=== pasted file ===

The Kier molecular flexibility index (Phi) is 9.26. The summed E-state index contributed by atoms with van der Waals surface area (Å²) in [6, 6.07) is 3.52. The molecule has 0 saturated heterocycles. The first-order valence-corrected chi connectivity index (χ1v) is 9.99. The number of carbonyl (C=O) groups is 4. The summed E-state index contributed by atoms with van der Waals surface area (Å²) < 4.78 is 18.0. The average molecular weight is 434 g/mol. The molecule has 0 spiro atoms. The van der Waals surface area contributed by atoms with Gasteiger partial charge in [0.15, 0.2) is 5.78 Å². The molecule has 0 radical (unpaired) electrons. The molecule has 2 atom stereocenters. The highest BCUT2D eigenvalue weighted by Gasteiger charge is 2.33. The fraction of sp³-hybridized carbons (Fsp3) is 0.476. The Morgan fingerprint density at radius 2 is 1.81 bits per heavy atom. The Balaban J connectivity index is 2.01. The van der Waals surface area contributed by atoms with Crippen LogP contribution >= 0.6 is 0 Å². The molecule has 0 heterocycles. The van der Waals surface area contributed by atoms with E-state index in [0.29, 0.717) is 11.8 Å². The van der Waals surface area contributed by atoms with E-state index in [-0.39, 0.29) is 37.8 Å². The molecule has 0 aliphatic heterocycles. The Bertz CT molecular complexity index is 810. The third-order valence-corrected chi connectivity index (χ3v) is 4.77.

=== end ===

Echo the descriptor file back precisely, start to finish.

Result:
The Kier molecular flexibility index (Phi) is 9.26. The summed E-state index contributed by atoms with van der Waals surface area (Å²) in [6, 6.07) is 3.52. The molecule has 0 saturated heterocycles. The first-order valence-corrected chi connectivity index (χ1v) is 9.99. The number of carbonyl (C=O) groups is 4. The summed E-state index contributed by atoms with van der Waals surface area (Å²) < 4.78 is 18.0. The average molecular weight is 434 g/mol. The molecule has 0 spiro atoms. The van der Waals surface area contributed by atoms with Gasteiger partial charge in [0.15, 0.2) is 5.78 Å². The molecule has 0 radical (unpaired) electrons. The molecule has 2 atom stereocenters. The highest BCUT2D eigenvalue weighted by Gasteiger charge is 2.33. The fraction of sp³-hybridized carbons (Fsp3) is 0.476. The Morgan fingerprint density at radius 2 is 1.81 bits per heavy atom. The Balaban J connectivity index is 2.01. The van der Waals surface area contributed by atoms with Crippen LogP contribution >= 0.6 is 0 Å². The molecule has 0 heterocycles. The van der Waals surface area contributed by atoms with E-state index in [0.29, 0.717) is 11.8 Å². The van der Waals surface area contributed by atoms with E-state index in [-0.39, 0.29) is 37.8 Å². The molecule has 0 aliphatic heterocycles. The Bertz CT molecular complexity index is 810. The third-order valence-corrected chi connectivity index (χ3v) is 4.77.